Time to Ask Hillary Clinton the Tough Questions
The media has been understandably preoccupied with how various Republican candidates for president have sought to explain their positions on Iraq circa 2002. That is a legitimate subject for attention, and it is not unreasonable to expect candidates for the role of commander-in-chief to be able to speak with nuance about the myriad different topics ...
The media has been understandably preoccupied with how various Republican candidates for president have sought to explain their positions on Iraq circa 2002.
That is a legitimate subject for attention, and it is not unreasonable to expect candidates for the role of commander-in-chief to be able to speak with nuance about the myriad different topics buried in those retrospective questions:
1. Knowing only what was known when the decision had to be made, would you have decided as President George W. Bush did?
2. Knowing now what was NOT known then and was ONLY knowable because we invaded, would you nevertheless have decided as President Bush did (even though we know he did not know and could not know what we now know)?
Reasonable Republicans can answer those questions in different ways and reasonable Republicans can even pause and ask the reporter for clarification on the second one, the complexities of which few reporters seem willing to acknowledge. Republicans need not tie themselves in knots aiming for the appearance of consistency over the very distinct issues at the heart of this “controversy”: decision-making under conditions of uncertainty vs. decision-making under conditions of perfect knowledge.
But as for charting the future trajectory of American power and American foreign policy, I wonder if the debates inside the Democratic Party are not the more decisive ones. Consider just two: whether to embrace the Trans-Pacific Partnership and what to make of the remarkable unraveling of America’s position around the world.
President Obama, to his credit, has been forceful in arguing that the United States must secure a strong Asia trade deal in order to be properly positioned to meet the challenges in the Asian theater in the coming decades. He is right. Unfortunately, his own party is blocking his efforts to reach that deal. And, more ominously, the person best positioned to be the next Democratic president, his own former secretary of state, has repeatedly refused to help him make the case. Hillary Clinton’s reluctance to endorse a deal that is central to what her own advisors claim is her most important foreign policy legacy — the Asia pivot — speaks volumes about the foreign policy divisions within her party. As one sympathetic pundit put it, if Hillary Clinton will not be strong on trade when she is running effectively unopposed in a primary, she will not be strong on trade when she is president.
In other words, divisions within the Democratic Party on trade could well doom the TPP, and that would have profound implications for foreign policy.
Differing views within the Democratic Party on how dangerous to view the current global disorder could likewise prove consequential. Here, President Obama’s position is less praiseworthy. Whether dismissing the Islamic State as a “jayvee team” threat or insisting that it is on the defensive even as it retakes territory in Iraq or dismissing Putin as a playing a losing hand, the president has consistently downplayed the threats and challenges to America’s global position.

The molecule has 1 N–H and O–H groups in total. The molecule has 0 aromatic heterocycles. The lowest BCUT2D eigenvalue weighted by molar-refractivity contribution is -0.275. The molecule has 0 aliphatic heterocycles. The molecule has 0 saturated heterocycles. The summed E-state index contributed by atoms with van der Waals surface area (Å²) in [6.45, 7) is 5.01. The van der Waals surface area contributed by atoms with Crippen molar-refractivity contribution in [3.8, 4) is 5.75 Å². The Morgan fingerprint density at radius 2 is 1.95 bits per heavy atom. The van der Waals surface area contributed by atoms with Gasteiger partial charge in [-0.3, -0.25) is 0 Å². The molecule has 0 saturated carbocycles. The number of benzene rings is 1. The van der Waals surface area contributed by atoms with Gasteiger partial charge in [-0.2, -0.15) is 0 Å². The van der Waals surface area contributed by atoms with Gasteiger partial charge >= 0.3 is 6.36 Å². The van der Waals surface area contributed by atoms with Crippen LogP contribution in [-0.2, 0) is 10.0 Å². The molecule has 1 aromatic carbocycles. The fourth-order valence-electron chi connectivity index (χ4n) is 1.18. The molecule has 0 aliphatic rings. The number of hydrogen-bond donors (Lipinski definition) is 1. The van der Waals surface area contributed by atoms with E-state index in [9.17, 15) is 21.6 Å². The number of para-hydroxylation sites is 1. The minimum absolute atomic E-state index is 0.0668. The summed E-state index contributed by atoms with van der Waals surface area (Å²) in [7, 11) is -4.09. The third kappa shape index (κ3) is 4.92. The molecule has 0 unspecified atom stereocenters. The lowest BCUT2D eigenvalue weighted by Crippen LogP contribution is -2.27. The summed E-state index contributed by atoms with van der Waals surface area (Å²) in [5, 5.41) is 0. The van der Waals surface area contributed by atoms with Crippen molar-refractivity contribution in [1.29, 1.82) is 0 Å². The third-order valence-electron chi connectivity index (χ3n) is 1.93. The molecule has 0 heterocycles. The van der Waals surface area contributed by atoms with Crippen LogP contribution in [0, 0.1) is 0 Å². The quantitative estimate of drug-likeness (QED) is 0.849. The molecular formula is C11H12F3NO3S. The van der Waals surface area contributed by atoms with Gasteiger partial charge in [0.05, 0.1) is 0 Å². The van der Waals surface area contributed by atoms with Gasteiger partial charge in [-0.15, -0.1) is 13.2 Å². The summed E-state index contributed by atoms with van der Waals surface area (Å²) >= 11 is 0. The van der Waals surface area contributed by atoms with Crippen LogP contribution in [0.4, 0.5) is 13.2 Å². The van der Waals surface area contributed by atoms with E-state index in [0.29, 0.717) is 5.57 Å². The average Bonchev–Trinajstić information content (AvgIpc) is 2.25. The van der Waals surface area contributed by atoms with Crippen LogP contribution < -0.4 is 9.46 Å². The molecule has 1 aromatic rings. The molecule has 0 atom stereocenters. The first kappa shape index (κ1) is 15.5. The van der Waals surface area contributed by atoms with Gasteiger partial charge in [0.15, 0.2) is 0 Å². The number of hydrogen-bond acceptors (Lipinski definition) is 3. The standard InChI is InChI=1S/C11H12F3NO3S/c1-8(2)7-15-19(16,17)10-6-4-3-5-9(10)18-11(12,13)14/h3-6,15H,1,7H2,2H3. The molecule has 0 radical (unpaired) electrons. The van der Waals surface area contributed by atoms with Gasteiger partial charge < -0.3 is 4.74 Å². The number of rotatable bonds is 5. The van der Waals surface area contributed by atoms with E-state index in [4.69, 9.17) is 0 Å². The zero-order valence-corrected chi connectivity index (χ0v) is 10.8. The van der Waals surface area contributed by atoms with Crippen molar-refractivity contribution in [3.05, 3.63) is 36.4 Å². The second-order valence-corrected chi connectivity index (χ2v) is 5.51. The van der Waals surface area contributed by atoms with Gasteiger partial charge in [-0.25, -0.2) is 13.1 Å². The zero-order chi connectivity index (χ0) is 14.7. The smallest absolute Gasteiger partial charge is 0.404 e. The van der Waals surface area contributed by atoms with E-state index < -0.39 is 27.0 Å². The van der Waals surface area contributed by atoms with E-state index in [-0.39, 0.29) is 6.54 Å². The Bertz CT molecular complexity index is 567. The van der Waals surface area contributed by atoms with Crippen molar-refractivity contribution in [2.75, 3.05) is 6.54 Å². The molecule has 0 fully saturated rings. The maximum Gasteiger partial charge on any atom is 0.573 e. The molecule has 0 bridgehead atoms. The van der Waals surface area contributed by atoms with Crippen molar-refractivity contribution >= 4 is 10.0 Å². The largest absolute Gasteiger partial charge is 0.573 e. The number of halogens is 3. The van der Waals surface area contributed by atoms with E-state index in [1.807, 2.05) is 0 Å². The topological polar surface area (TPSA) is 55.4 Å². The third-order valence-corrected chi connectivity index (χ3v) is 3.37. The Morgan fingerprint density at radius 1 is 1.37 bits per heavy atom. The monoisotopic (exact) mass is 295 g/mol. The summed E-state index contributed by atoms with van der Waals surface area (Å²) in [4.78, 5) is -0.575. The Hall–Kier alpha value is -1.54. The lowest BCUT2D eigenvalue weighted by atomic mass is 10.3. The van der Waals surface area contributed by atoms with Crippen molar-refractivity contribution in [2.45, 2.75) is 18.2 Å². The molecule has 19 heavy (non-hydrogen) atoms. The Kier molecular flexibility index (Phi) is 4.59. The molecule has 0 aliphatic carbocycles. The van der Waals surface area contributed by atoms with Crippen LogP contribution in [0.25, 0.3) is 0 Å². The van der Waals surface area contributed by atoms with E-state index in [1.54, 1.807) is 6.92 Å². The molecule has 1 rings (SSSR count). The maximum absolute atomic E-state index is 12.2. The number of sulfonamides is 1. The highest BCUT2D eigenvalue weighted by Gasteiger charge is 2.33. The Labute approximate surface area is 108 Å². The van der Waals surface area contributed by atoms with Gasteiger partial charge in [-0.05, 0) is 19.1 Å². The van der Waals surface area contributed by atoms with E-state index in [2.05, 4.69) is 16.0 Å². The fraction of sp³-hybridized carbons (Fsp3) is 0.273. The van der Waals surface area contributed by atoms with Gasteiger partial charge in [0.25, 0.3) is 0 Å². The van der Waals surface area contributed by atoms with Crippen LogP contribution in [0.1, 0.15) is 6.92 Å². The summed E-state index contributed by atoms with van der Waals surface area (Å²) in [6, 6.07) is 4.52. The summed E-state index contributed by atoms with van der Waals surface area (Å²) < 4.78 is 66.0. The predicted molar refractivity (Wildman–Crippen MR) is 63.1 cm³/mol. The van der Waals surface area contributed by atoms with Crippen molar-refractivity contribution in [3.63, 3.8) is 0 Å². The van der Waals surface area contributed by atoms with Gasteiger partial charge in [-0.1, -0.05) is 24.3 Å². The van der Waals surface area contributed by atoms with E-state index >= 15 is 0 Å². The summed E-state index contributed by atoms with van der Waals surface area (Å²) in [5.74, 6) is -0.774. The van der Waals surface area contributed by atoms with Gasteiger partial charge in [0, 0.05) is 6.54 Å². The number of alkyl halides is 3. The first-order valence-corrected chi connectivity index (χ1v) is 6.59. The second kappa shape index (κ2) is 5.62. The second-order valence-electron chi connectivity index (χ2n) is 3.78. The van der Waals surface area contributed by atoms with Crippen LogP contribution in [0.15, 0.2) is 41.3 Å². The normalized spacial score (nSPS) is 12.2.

The Clinton faction within the party seems to be less willing to engage in happy talk, or at least that is the inference I draw from the recent announcement that the Center for New American Security’s (CNAS) annual conference topic will be “A World in Turmoil: Charting America’s Course.” When CNAS was founded, it was widely considered to be the “Clinton national security team in waiting,” but when Obama overtook Clinton, it proved to be the “Democratic national security team in waiting.” Most of the senior players in CNAS have served in the Obama administration in some capacity in the past six years and many are expected to serve in any new Clinton administration as well. (Full disclosure: I have published several pieces through CNAS and, at one time, was on their Board of Advisors. I am told I still am, though the website has forgotten me — temporarily, I hope!) CNAS is probably as good a window into the thinking of the Clinton national security team as we have.
And what it reveals is that Clinton’s would-be national security advisors believe they will be inheriting a “world in turmoil.” That sounds much closer to the Republican critique of Obama’s foreign policy legacy than it sounds like Obama’s defense of it.
The CNAS conference will be an important opportunity to assess whether the would-be next Democratic president has a more compelling strategy to confront global challenges than the current one. And it will surely be interesting to see whether Clinton’s national security advisors believe she is better off running toward or away from Obama’s legacy in this area.
Republicans need to up their game if they are going to win the voter’s confidence on national security and American foreign policy. But when Democrats are divided on such fundamental issues as free trade and America’s responsibility for confronting global turmoil, it suggests that Democrats may have to up their game, too.
NICHOLAS KAMM/AFP/Getty Images